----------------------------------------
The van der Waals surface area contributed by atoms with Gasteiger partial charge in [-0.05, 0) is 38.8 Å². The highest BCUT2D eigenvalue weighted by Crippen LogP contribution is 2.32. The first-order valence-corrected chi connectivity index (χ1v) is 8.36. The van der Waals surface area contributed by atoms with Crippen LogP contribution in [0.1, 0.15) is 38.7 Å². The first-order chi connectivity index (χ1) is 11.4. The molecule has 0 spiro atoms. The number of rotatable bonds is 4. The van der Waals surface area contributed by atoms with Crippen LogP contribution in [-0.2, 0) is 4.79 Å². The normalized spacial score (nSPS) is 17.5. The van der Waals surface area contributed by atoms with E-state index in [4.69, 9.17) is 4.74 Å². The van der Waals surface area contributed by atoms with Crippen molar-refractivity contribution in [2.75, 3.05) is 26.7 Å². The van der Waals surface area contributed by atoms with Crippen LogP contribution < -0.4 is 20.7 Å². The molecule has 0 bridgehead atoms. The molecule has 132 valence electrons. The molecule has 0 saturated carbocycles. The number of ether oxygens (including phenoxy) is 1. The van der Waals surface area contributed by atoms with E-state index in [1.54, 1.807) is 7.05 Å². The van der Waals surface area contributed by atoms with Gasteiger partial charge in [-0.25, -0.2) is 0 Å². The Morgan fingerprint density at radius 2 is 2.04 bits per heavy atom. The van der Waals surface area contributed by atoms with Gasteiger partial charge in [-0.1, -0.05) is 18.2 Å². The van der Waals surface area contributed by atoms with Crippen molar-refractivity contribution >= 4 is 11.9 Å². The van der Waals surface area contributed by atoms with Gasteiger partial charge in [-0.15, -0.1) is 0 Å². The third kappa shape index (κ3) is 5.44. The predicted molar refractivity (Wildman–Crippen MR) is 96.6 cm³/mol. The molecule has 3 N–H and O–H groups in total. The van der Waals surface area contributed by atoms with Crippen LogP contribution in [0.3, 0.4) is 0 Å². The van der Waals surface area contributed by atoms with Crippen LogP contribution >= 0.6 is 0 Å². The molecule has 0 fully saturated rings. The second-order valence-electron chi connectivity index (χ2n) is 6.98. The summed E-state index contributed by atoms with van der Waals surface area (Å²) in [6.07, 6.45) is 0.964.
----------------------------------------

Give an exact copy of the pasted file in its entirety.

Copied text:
The van der Waals surface area contributed by atoms with Gasteiger partial charge in [-0.05, 0) is 38.8 Å². The highest BCUT2D eigenvalue weighted by Crippen LogP contribution is 2.32. The first-order valence-corrected chi connectivity index (χ1v) is 8.36. The van der Waals surface area contributed by atoms with Crippen LogP contribution in [0.1, 0.15) is 38.7 Å². The first-order chi connectivity index (χ1) is 11.4. The molecule has 0 spiro atoms. The number of rotatable bonds is 4. The van der Waals surface area contributed by atoms with Crippen LogP contribution in [-0.2, 0) is 4.79 Å². The normalized spacial score (nSPS) is 17.5. The van der Waals surface area contributed by atoms with E-state index in [4.69, 9.17) is 4.74 Å². The van der Waals surface area contributed by atoms with Crippen molar-refractivity contribution in [2.75, 3.05) is 26.7 Å². The van der Waals surface area contributed by atoms with Crippen LogP contribution < -0.4 is 20.7 Å². The molecule has 0 bridgehead atoms. The molecule has 132 valence electrons. The molecule has 0 saturated carbocycles. The number of ether oxygens (including phenoxy) is 1. The van der Waals surface area contributed by atoms with E-state index in [1.54, 1.807) is 7.05 Å². The van der Waals surface area contributed by atoms with Gasteiger partial charge in [-0.25, -0.2) is 0 Å². The Morgan fingerprint density at radius 2 is 2.04 bits per heavy atom. The van der Waals surface area contributed by atoms with Gasteiger partial charge in [-0.1, -0.05) is 18.2 Å². The van der Waals surface area contributed by atoms with Crippen molar-refractivity contribution >= 4 is 11.9 Å². The van der Waals surface area contributed by atoms with Gasteiger partial charge in [-0.15, -0.1) is 0 Å². The third kappa shape index (κ3) is 5.44. The predicted molar refractivity (Wildman–Crippen MR) is 96.6 cm³/mol. The molecule has 3 N–H and O–H groups in total. The van der Waals surface area contributed by atoms with Crippen LogP contribution in [0.3, 0.4) is 0 Å². The van der Waals surface area contributed by atoms with Crippen LogP contribution >= 0.6 is 0 Å². The molecule has 0 fully saturated rings. The second-order valence-electron chi connectivity index (χ2n) is 6.98. The summed E-state index contributed by atoms with van der Waals surface area (Å²) in [6.07, 6.45) is 0.964.